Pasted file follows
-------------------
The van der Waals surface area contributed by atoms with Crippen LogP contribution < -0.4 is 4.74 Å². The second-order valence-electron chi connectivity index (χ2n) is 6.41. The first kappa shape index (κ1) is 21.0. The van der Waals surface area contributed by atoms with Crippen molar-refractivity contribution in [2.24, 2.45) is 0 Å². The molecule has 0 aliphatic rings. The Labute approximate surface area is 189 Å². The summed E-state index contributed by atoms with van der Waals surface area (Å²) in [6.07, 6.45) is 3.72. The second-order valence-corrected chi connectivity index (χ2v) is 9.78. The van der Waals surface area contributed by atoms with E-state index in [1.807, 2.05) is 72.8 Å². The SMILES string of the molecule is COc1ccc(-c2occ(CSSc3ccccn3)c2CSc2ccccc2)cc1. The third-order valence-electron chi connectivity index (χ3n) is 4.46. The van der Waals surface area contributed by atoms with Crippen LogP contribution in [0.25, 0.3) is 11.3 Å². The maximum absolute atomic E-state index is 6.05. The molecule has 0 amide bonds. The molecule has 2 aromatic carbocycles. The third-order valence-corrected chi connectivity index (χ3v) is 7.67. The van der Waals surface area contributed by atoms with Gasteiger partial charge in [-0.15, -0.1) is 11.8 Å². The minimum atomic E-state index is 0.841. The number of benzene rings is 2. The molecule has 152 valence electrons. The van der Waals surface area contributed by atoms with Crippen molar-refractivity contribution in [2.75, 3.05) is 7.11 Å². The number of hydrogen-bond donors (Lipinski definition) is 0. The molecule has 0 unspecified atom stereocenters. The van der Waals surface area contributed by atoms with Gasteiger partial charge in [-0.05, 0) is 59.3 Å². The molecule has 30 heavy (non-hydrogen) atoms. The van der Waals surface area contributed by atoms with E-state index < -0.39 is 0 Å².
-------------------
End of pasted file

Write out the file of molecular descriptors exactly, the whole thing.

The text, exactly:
The van der Waals surface area contributed by atoms with Crippen LogP contribution < -0.4 is 4.74 Å². The second-order valence-electron chi connectivity index (χ2n) is 6.41. The first kappa shape index (κ1) is 21.0. The van der Waals surface area contributed by atoms with Crippen molar-refractivity contribution in [2.24, 2.45) is 0 Å². The molecule has 0 aliphatic rings. The Labute approximate surface area is 189 Å². The summed E-state index contributed by atoms with van der Waals surface area (Å²) in [6.07, 6.45) is 3.72. The second-order valence-corrected chi connectivity index (χ2v) is 9.78. The van der Waals surface area contributed by atoms with E-state index in [1.807, 2.05) is 72.8 Å². The SMILES string of the molecule is COc1ccc(-c2occ(CSSc3ccccn3)c2CSc2ccccc2)cc1. The third-order valence-electron chi connectivity index (χ3n) is 4.46. The van der Waals surface area contributed by atoms with Crippen LogP contribution in [0.25, 0.3) is 11.3 Å². The maximum absolute atomic E-state index is 6.05. The molecule has 0 amide bonds. The molecule has 2 aromatic carbocycles. The third-order valence-corrected chi connectivity index (χ3v) is 7.67. The van der Waals surface area contributed by atoms with Gasteiger partial charge in [-0.15, -0.1) is 11.8 Å². The minimum atomic E-state index is 0.841. The number of benzene rings is 2. The molecule has 152 valence electrons. The van der Waals surface area contributed by atoms with Crippen molar-refractivity contribution in [2.75, 3.05) is 7.11 Å². The number of hydrogen-bond donors (Lipinski definition) is 0. The molecule has 0 unspecified atom stereocenters. The van der Waals surface area contributed by atoms with Gasteiger partial charge in [-0.05, 0) is 59.3 Å². The molecule has 30 heavy (non-hydrogen) atoms. The van der Waals surface area contributed by atoms with E-state index < -0.39 is 0 Å².